Amassing an impressive personal library was an outward mark of professional achievement and intellectual pursuit during the era when I left school for work. A book was considered a treasure; a room full of them was a treasury of (potential) knowledge.
When entering someone’s office or study, I glance at their books which often reveal something about the person who owns them.
My own collection has grown slowly over the years with spurts of deliberate attention. There is something comforting and gratifying about being surrounded by shelves chocked full of good books.
After entering journalism as a second career, I discovered that publishers eagerly give books to editors in hopes of getting publicity. Most of them are lousy; anybody can publish a book these days.
However, I have added many excellent volumes in recent years — mostly without cost — and have become more selective about what to buy or keep.
But my shelves had filled to overflowing. It was time to do some something about it.
So earlier this week I decided to trim down my library — seriously this time. Earlier attempts had few results. It was just too hard to let go of but a handful of them.
To achieve my goal, I came up with some solid criteria to guide my shelf-by-shelf determination of which books to keep and which ones to … let, let, let … let go into the boxes that will be donated to the local library.
My criteria for tossing a book are:
1. Have I opened it ever — or within the last year?
2. Does it have significant sentimental value? (Written by a beloved person or came out of some respected person’s library?)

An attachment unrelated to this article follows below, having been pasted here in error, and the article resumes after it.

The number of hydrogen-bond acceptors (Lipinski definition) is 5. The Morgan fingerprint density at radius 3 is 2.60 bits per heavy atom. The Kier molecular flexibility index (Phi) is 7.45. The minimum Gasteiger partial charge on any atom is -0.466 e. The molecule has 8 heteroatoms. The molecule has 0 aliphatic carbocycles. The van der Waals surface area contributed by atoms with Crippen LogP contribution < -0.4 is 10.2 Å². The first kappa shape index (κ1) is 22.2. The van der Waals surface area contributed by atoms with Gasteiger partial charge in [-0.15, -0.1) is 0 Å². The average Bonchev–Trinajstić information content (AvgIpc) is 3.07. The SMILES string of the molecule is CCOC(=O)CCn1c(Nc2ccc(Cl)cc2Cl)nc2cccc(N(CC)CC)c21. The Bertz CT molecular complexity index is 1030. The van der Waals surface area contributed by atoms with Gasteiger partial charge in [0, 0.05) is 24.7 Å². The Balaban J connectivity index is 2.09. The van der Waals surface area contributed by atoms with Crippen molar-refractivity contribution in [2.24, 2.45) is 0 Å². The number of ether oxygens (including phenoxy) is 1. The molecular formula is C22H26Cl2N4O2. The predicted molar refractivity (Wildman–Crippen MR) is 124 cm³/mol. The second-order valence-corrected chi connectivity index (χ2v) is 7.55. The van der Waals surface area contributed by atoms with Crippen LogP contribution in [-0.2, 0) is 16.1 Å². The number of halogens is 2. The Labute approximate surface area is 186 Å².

3. Was it written by a local author AND has my name in the front? (If so, I don’t want such persons knowing I tossed their book; will dispose of it out of town later.)
4. Is the book rare — first edition, famous author, a classic in its field?
5. Am I likely to go looking for this particular book?
6. Has the book been personally inscribed to me as a thoughtful gift? (The nice inscriptions in the front — from my wife, ex-sister-in-law, former professor, good friends — give these books their value.)
There were a couple of close calls with the last one. So I began checking the front flap more closely.
Two types of books that I once displayed proudly were surprisingly the easiest to give away: some reference books and heavy works of theology.
Reference books that once drew me to them have been replaced by Internet searches that offer more and more-current information. Dropping a two-handed book into the give-away box was an admission of changing ways.
I also asked myself if there was any chance that one day I would pickup Jurgen Moltmann’s The Church in Power of the Holy Spirit for a casual refresher course. Nah. In the box, with others of that genre.
While few of my volumes were textbooks — because I usually borrowed them or sold them for cash — I did find a syllabus from Dr. Gonzalez’ New Testament intro at Berry College in 1977. I kept the mimeographed sheet and tossed the outdated textbook.
Paring down my Books-A-Bunches to a more manageable size will help me find a book more easily when searching in the future. And the new criteria will be applied to every book that comes into my hands along with the decision to keep or give away.
Now, how to get these boxes to the library without injury?
Executive editor / publisher at Good Faith Media.